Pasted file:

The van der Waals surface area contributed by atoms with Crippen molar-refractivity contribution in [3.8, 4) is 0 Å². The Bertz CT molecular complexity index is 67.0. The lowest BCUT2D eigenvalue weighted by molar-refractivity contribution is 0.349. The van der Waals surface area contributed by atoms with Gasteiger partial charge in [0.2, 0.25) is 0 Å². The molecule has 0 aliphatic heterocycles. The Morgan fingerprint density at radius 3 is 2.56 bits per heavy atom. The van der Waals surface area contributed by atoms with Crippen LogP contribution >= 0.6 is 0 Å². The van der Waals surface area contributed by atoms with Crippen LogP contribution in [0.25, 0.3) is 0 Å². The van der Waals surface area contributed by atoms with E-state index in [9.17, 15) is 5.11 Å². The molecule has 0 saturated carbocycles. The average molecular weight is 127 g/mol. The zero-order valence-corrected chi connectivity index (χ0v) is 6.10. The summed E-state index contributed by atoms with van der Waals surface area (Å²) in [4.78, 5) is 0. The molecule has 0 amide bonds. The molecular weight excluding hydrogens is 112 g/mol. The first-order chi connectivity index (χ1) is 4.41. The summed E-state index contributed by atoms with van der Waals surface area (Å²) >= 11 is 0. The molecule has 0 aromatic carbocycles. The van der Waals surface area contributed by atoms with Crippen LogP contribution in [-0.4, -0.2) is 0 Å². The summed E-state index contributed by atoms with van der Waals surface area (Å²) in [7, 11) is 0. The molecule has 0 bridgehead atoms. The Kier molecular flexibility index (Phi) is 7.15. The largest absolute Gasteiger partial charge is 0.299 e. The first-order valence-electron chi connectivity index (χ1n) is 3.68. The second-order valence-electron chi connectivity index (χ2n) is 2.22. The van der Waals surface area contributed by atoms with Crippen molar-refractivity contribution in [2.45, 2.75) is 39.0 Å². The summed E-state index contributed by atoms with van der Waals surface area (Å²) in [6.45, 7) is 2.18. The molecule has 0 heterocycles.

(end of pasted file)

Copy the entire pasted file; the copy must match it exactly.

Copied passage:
The van der Waals surface area contributed by atoms with Crippen molar-refractivity contribution in [3.8, 4) is 0 Å². The Bertz CT molecular complexity index is 67.0. The lowest BCUT2D eigenvalue weighted by molar-refractivity contribution is 0.349. The van der Waals surface area contributed by atoms with Gasteiger partial charge in [0.2, 0.25) is 0 Å². The molecule has 0 aliphatic heterocycles. The Morgan fingerprint density at radius 3 is 2.56 bits per heavy atom. The van der Waals surface area contributed by atoms with Crippen LogP contribution >= 0.6 is 0 Å². The van der Waals surface area contributed by atoms with Crippen LogP contribution in [0.25, 0.3) is 0 Å². The van der Waals surface area contributed by atoms with E-state index in [9.17, 15) is 5.11 Å². The molecule has 0 saturated carbocycles. The average molecular weight is 127 g/mol. The zero-order valence-corrected chi connectivity index (χ0v) is 6.10. The summed E-state index contributed by atoms with van der Waals surface area (Å²) in [4.78, 5) is 0. The molecule has 0 amide bonds. The molecular weight excluding hydrogens is 112 g/mol. The first-order chi connectivity index (χ1) is 4.41. The summed E-state index contributed by atoms with van der Waals surface area (Å²) >= 11 is 0. The molecule has 0 aromatic carbocycles. The van der Waals surface area contributed by atoms with Crippen LogP contribution in [-0.4, -0.2) is 0 Å². The summed E-state index contributed by atoms with van der Waals surface area (Å²) in [7, 11) is 0. The molecule has 0 bridgehead atoms. The Kier molecular flexibility index (Phi) is 7.15. The largest absolute Gasteiger partial charge is 0.299 e. The first-order valence-electron chi connectivity index (χ1n) is 3.68. The second-order valence-electron chi connectivity index (χ2n) is 2.22. The van der Waals surface area contributed by atoms with Crippen molar-refractivity contribution in [2.45, 2.75) is 39.0 Å². The summed E-state index contributed by atoms with van der Waals surface area (Å²) in [6.45, 7) is 2.18. The molecule has 0 heterocycles.